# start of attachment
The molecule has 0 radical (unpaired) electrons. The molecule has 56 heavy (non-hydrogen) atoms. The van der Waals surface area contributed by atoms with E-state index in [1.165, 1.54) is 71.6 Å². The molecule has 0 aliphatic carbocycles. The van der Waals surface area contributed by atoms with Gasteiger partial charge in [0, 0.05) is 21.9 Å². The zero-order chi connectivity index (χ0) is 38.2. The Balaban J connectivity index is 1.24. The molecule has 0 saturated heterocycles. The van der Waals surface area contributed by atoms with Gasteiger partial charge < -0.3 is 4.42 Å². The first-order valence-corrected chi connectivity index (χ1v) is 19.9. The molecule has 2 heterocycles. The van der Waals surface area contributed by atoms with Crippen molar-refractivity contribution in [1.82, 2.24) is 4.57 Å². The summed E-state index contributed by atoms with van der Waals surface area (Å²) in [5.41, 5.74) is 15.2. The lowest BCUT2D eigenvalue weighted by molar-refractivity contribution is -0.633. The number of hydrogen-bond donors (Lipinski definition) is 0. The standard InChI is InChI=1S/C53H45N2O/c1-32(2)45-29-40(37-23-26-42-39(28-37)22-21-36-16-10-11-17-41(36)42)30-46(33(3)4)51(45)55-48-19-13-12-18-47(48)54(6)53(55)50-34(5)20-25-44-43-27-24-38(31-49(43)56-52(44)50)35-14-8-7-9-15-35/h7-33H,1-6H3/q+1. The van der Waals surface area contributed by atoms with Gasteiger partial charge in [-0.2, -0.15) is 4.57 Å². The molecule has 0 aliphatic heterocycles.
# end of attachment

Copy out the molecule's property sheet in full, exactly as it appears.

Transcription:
The molecule has 0 radical (unpaired) electrons. The molecule has 56 heavy (non-hydrogen) atoms. The van der Waals surface area contributed by atoms with E-state index in [1.165, 1.54) is 71.6 Å². The molecule has 0 aliphatic carbocycles. The van der Waals surface area contributed by atoms with Gasteiger partial charge in [0, 0.05) is 21.9 Å². The zero-order chi connectivity index (χ0) is 38.2. The Balaban J connectivity index is 1.24. The molecule has 0 saturated heterocycles. The van der Waals surface area contributed by atoms with Gasteiger partial charge < -0.3 is 4.42 Å². The first-order valence-corrected chi connectivity index (χ1v) is 19.9. The molecule has 2 heterocycles. The van der Waals surface area contributed by atoms with Crippen molar-refractivity contribution in [1.82, 2.24) is 4.57 Å². The summed E-state index contributed by atoms with van der Waals surface area (Å²) in [5.41, 5.74) is 15.2. The lowest BCUT2D eigenvalue weighted by molar-refractivity contribution is -0.633. The number of hydrogen-bond donors (Lipinski definition) is 0. The standard InChI is InChI=1S/C53H45N2O/c1-32(2)45-29-40(37-23-26-42-39(28-37)22-21-36-16-10-11-17-41(36)42)30-46(33(3)4)51(45)55-48-19-13-12-18-47(48)54(6)53(55)50-34(5)20-25-44-43-27-24-38(31-49(43)56-52(44)50)35-14-8-7-9-15-35/h7-33H,1-6H3/q+1. The van der Waals surface area contributed by atoms with Gasteiger partial charge in [-0.2, -0.15) is 4.57 Å². The molecule has 0 aliphatic heterocycles.